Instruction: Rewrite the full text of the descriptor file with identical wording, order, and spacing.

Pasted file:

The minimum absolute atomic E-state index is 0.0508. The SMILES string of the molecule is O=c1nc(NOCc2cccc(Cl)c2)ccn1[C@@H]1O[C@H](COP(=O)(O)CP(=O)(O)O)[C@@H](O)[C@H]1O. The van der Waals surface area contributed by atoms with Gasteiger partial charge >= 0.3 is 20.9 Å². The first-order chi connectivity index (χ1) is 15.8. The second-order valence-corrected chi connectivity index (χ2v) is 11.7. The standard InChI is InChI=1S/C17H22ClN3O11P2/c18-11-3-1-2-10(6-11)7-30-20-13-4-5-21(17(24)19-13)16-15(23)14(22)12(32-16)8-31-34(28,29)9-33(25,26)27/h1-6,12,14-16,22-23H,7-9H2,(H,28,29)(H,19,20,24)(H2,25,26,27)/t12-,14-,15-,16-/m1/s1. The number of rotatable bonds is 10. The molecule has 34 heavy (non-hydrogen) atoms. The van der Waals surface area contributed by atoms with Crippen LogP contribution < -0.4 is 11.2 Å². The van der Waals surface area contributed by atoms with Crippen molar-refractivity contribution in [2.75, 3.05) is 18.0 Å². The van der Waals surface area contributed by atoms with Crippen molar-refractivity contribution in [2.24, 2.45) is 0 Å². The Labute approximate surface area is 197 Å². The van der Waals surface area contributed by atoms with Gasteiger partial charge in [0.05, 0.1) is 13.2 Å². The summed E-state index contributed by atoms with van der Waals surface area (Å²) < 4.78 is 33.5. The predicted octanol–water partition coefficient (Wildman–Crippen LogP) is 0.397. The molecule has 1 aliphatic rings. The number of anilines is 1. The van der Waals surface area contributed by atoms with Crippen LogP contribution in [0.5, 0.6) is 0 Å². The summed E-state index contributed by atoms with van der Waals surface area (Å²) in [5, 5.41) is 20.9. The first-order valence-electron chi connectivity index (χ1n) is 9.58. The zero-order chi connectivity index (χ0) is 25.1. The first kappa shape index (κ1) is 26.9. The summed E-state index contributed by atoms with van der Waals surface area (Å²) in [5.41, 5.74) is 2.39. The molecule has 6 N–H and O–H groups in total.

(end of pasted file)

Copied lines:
The minimum absolute atomic E-state index is 0.0508. The SMILES string of the molecule is O=c1nc(NOCc2cccc(Cl)c2)ccn1[C@@H]1O[C@H](COP(=O)(O)CP(=O)(O)O)[C@@H](O)[C@H]1O. The van der Waals surface area contributed by atoms with Gasteiger partial charge >= 0.3 is 20.9 Å². The first-order chi connectivity index (χ1) is 15.8. The second-order valence-corrected chi connectivity index (χ2v) is 11.7. The standard InChI is InChI=1S/C17H22ClN3O11P2/c18-11-3-1-2-10(6-11)7-30-20-13-4-5-21(17(24)19-13)16-15(23)14(22)12(32-16)8-31-34(28,29)9-33(25,26)27/h1-6,12,14-16,22-23H,7-9H2,(H,28,29)(H,19,20,24)(H2,25,26,27)/t12-,14-,15-,16-/m1/s1. The number of rotatable bonds is 10. The molecule has 34 heavy (non-hydrogen) atoms. The van der Waals surface area contributed by atoms with Crippen LogP contribution < -0.4 is 11.2 Å². The van der Waals surface area contributed by atoms with Crippen molar-refractivity contribution in [2.75, 3.05) is 18.0 Å². The van der Waals surface area contributed by atoms with Crippen molar-refractivity contribution in [2.24, 2.45) is 0 Å². The Labute approximate surface area is 197 Å². The van der Waals surface area contributed by atoms with Gasteiger partial charge in [0.05, 0.1) is 13.2 Å². The summed E-state index contributed by atoms with van der Waals surface area (Å²) < 4.78 is 33.5. The predicted octanol–water partition coefficient (Wildman–Crippen LogP) is 0.397. The molecule has 1 aliphatic rings. The number of anilines is 1. The van der Waals surface area contributed by atoms with Crippen LogP contribution in [0.5, 0.6) is 0 Å². The summed E-state index contributed by atoms with van der Waals surface area (Å²) in [5, 5.41) is 20.9. The first-order valence-electron chi connectivity index (χ1n) is 9.58. The zero-order chi connectivity index (χ0) is 25.1. The first kappa shape index (κ1) is 26.9. The summed E-state index contributed by atoms with van der Waals surface area (Å²) in [5.41, 5.74) is 2.39. The molecule has 6 N–H and O–H groups in total.